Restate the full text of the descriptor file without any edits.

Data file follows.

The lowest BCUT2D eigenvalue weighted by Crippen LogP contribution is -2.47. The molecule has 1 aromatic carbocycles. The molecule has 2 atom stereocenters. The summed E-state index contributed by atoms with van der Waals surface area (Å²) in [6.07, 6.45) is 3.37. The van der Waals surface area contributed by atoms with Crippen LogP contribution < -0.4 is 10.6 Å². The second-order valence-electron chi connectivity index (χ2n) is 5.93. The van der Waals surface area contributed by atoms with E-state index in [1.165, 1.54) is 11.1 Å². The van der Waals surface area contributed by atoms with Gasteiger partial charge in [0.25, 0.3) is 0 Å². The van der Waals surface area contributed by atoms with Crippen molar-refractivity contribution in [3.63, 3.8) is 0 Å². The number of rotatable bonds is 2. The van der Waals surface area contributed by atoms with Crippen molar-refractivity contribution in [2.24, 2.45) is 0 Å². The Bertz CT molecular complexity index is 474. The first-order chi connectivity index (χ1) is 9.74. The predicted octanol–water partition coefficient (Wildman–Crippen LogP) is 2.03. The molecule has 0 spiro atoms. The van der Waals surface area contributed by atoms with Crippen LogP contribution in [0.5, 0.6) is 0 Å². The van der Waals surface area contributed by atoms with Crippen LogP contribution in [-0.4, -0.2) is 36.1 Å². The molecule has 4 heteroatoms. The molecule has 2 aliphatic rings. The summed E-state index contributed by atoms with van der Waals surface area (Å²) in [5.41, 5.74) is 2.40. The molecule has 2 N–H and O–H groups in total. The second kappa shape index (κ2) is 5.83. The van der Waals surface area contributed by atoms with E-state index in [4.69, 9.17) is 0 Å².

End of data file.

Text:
The lowest BCUT2D eigenvalue weighted by Crippen LogP contribution is -2.47. The molecule has 1 aromatic carbocycles. The molecule has 2 atom stereocenters. The summed E-state index contributed by atoms with van der Waals surface area (Å²) in [6.07, 6.45) is 3.37. The van der Waals surface area contributed by atoms with Crippen LogP contribution < -0.4 is 10.6 Å². The second-order valence-electron chi connectivity index (χ2n) is 5.93. The van der Waals surface area contributed by atoms with E-state index in [1.165, 1.54) is 11.1 Å². The van der Waals surface area contributed by atoms with Gasteiger partial charge in [0.25, 0.3) is 0 Å². The van der Waals surface area contributed by atoms with Crippen molar-refractivity contribution in [3.63, 3.8) is 0 Å². The number of rotatable bonds is 2. The van der Waals surface area contributed by atoms with Crippen molar-refractivity contribution in [2.24, 2.45) is 0 Å². The Bertz CT molecular complexity index is 474. The first-order chi connectivity index (χ1) is 9.74. The predicted octanol–water partition coefficient (Wildman–Crippen LogP) is 2.03. The molecule has 0 spiro atoms. The van der Waals surface area contributed by atoms with Crippen LogP contribution in [0.5, 0.6) is 0 Å². The van der Waals surface area contributed by atoms with Crippen LogP contribution in [-0.4, -0.2) is 36.1 Å². The molecule has 4 heteroatoms. The molecule has 2 aliphatic rings. The summed E-state index contributed by atoms with van der Waals surface area (Å²) in [5.41, 5.74) is 2.40. The molecule has 2 N–H and O–H groups in total. The second kappa shape index (κ2) is 5.83. The van der Waals surface area contributed by atoms with E-state index in [4.69, 9.17) is 0 Å².